According to a new study, racial and ethnic minorities disproportionately bear the brunt of medical misdiagnosis. The study illustrates a widespread problem affecting 12 million adults annually in the U.S., underscoring the urgent need for language and cultural inclusivity. 

Research published in JAMA Internal Medicine and BMJ Quality & Safety reveals a grim reality: nearly 1 in 4 hospital patients who suffered harm or died had experienced a diagnostic error, with an estimated 795,000 patients annually dying or becoming permanently disabled due to misdiagnosis. Significantly, racial and ethnic minorities are 20% to 30% more likely to be misdiagnosed.

“That’s significant and inexcusable,” said David Newman-Toker, a professor of neurology at Johns Hopkins School of Medicine and the lead author of the BMJ study.

Researchers call misdiagnosis an urgent public health problem. The study found that rates of misdiagnosis range from 1.5% of heart attacks to 17.5% of strokes and 22.5% of lung cancers.

Underlying Factors Include Language and Culture

The underlying factors contributing to these disparities are complex, with the most significant being language and culture. While access to insurance and quality healthcare facilities also plays a role, the issue is compounded by unconscious biases and the pressure on healthcare professionals, who, under demanding schedules, may resort to hurried and biased decision-making. Moreover, the lack of representation in medical literature, where diseases are predominantly illustrated through the lens of non-Hispanic whites, further impedes accurate diagnosis for patients of color.

“The vast majority of diagnoses can be made by getting to know the patient’s story really well, asking follow-up questions, examining the patient, and ordering basic tests,” said Singh, who is also a researcher at Houston’s Michael E. DeBakey VA Medical Center. When talking to people who’ve been misdiagnosed, “one of the things we hear over and over is, ‘The doctor didn’t listen to me.’”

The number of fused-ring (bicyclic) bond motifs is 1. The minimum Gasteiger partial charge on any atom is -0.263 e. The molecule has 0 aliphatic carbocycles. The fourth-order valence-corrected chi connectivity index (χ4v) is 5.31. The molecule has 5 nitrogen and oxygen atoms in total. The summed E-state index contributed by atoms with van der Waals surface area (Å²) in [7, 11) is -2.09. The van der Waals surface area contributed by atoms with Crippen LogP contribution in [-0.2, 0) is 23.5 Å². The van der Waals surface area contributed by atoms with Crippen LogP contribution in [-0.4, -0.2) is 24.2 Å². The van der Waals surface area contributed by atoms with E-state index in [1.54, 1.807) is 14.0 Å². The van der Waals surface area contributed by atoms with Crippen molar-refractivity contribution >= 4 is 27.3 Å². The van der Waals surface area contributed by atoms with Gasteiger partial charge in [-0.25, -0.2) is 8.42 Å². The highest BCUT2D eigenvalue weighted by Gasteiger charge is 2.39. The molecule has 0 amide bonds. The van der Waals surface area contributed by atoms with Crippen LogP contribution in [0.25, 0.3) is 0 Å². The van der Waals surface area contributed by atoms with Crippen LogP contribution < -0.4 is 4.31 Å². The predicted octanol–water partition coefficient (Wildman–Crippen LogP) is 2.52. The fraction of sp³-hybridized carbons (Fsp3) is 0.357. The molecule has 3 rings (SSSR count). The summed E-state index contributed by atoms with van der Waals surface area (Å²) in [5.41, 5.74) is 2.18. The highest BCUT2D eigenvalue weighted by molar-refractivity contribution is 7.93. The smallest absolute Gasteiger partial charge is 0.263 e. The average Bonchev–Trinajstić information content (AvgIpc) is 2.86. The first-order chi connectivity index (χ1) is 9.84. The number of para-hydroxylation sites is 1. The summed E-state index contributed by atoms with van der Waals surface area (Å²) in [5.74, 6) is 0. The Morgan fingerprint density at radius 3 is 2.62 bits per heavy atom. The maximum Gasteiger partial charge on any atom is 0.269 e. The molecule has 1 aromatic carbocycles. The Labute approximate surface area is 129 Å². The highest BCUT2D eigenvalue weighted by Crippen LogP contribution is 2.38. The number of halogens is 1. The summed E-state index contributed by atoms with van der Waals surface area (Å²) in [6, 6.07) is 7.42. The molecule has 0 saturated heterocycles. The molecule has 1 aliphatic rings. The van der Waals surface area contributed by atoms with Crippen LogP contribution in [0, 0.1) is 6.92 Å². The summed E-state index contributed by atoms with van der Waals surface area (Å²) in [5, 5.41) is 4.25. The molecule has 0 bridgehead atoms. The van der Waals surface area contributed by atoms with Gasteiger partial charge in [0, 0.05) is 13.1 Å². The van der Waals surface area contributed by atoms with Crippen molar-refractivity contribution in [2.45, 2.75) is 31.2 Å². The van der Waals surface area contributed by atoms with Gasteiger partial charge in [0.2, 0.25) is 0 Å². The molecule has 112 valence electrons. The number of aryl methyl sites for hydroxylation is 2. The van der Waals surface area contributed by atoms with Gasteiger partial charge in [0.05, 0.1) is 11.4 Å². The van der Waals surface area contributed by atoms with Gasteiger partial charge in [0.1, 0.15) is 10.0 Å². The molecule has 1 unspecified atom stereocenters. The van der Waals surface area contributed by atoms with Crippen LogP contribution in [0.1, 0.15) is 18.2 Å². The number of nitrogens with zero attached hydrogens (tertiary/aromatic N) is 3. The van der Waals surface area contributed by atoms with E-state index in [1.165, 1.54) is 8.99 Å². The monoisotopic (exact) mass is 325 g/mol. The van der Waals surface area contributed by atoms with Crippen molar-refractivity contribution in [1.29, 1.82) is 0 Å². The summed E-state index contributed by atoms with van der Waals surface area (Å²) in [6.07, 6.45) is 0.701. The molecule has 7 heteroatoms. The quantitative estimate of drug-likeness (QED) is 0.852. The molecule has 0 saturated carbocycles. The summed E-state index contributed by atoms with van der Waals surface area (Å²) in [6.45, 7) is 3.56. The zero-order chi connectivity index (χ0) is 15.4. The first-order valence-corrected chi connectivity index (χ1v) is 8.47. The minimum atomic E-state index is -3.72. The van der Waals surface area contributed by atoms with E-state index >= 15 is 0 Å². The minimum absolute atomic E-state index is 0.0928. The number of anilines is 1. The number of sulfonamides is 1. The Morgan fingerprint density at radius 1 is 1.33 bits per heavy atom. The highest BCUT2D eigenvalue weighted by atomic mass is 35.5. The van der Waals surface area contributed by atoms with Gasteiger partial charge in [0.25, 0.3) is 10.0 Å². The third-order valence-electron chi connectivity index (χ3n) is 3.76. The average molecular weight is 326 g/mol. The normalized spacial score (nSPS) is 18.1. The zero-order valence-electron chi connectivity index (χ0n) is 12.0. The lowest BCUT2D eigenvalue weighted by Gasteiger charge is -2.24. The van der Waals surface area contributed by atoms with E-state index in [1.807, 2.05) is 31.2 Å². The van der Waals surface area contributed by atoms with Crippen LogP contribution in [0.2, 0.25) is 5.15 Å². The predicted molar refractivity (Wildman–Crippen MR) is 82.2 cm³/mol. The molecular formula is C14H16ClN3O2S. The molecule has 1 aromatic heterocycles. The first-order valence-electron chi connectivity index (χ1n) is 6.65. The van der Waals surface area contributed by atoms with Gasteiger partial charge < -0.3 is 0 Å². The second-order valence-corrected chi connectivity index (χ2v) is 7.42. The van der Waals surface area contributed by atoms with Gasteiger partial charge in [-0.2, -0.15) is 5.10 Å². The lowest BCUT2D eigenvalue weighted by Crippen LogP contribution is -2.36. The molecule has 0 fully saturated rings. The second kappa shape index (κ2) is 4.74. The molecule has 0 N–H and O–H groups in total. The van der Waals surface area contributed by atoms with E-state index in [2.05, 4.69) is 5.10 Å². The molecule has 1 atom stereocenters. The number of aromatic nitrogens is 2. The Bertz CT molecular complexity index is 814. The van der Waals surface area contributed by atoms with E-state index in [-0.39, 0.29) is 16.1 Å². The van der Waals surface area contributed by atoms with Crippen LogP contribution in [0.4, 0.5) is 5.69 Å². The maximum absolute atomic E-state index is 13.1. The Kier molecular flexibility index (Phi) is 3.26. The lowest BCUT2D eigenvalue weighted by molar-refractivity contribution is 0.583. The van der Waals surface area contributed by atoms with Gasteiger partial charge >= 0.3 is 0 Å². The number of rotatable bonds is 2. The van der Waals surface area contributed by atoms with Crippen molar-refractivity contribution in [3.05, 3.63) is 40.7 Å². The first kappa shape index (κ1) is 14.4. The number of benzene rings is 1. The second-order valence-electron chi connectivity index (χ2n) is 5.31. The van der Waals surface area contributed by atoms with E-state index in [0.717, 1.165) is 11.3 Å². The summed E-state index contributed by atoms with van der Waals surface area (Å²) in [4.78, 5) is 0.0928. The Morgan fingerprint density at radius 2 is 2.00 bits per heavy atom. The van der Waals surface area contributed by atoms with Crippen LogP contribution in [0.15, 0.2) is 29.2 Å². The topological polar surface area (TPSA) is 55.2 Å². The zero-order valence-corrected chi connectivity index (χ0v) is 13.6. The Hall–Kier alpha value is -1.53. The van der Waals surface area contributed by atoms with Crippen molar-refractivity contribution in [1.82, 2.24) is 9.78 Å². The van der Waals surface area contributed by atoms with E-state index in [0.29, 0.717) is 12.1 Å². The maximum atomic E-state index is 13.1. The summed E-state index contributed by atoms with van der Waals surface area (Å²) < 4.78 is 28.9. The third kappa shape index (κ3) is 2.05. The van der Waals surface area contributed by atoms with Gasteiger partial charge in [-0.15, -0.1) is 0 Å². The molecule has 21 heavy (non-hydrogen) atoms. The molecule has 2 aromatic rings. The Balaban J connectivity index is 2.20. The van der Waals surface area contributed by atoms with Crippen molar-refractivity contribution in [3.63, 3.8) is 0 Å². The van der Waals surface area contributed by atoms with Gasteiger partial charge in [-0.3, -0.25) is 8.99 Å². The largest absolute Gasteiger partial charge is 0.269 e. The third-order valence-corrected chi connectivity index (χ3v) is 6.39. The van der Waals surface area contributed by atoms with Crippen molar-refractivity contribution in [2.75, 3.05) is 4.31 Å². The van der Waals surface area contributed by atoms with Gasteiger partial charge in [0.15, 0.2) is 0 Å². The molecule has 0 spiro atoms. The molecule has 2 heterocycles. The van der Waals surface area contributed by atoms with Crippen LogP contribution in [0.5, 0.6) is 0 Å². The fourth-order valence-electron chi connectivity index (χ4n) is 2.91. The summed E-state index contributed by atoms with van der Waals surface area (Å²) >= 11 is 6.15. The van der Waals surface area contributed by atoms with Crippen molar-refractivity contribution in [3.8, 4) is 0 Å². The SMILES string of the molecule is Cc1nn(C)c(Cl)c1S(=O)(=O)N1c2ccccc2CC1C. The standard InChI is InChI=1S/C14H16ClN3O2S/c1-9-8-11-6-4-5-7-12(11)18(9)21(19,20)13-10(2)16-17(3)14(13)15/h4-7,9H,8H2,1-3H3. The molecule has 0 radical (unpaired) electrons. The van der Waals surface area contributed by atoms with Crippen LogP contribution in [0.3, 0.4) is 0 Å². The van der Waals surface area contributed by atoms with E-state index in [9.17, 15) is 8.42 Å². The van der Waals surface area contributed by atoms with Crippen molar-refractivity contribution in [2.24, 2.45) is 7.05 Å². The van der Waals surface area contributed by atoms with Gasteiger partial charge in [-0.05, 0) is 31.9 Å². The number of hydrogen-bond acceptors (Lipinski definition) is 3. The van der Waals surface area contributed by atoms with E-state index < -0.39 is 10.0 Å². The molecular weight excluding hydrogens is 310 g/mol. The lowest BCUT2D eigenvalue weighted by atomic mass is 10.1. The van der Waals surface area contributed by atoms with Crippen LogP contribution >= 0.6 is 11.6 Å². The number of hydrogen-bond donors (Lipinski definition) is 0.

Maternal mortality for mothers who are racial and ethnic minorities has increased dramatically in recent years. The United States has the highest maternal mortality rate among developed countries. According to the Centers for Disease Control and Prevention, minority mothers are 2.6 times as likely to die as non-Hispanic white moms. More than half of these deaths take place within a year after delivery.

Research shows that minority women with childbirth-related heart failure are typically diagnosed later, said Jennifer Lewey, co-director of the pregnancy and heart disease program at Penn Medicine. That can allow patients to further deteriorate, making them less likely to fully recover and more likely to suffer from weakened hearts for the rest of their lives.

Also according to the study:

LanguageLine Can Help

Languageline is proud to play a role in ensuring that all patients receive correct diagnoses. The benefits of working with LanguageLine include:

  • Overcoming Language Barriers: Languageline provides professional interpretation services in over 240 languages. This can help ensure clear communication between patients with limited English proficiency and medical professionals. With a qualified interpreter, the patient can accurately describe their symptoms and medical history, while the doctor can explain the diagnosis and treatment options in a way the patient understands.
  • Improving Cultural Sensitivity: Languageline interpreters are not just language experts, but are also culturally competent. This means they can help bridge cultural gaps in understanding symptoms and illness presentation. An interpreter can explain medications and treatment plans in a way that is sensitive to the patient's cultural beliefs and practices.
  • Reducing Unconscious Bias: Having a qualified interpreter present can help to reduce any unconscious bias. When a patient speaks through an interpreter, the doctor may be less likely to make assumptions and focus more on the presented medical information.
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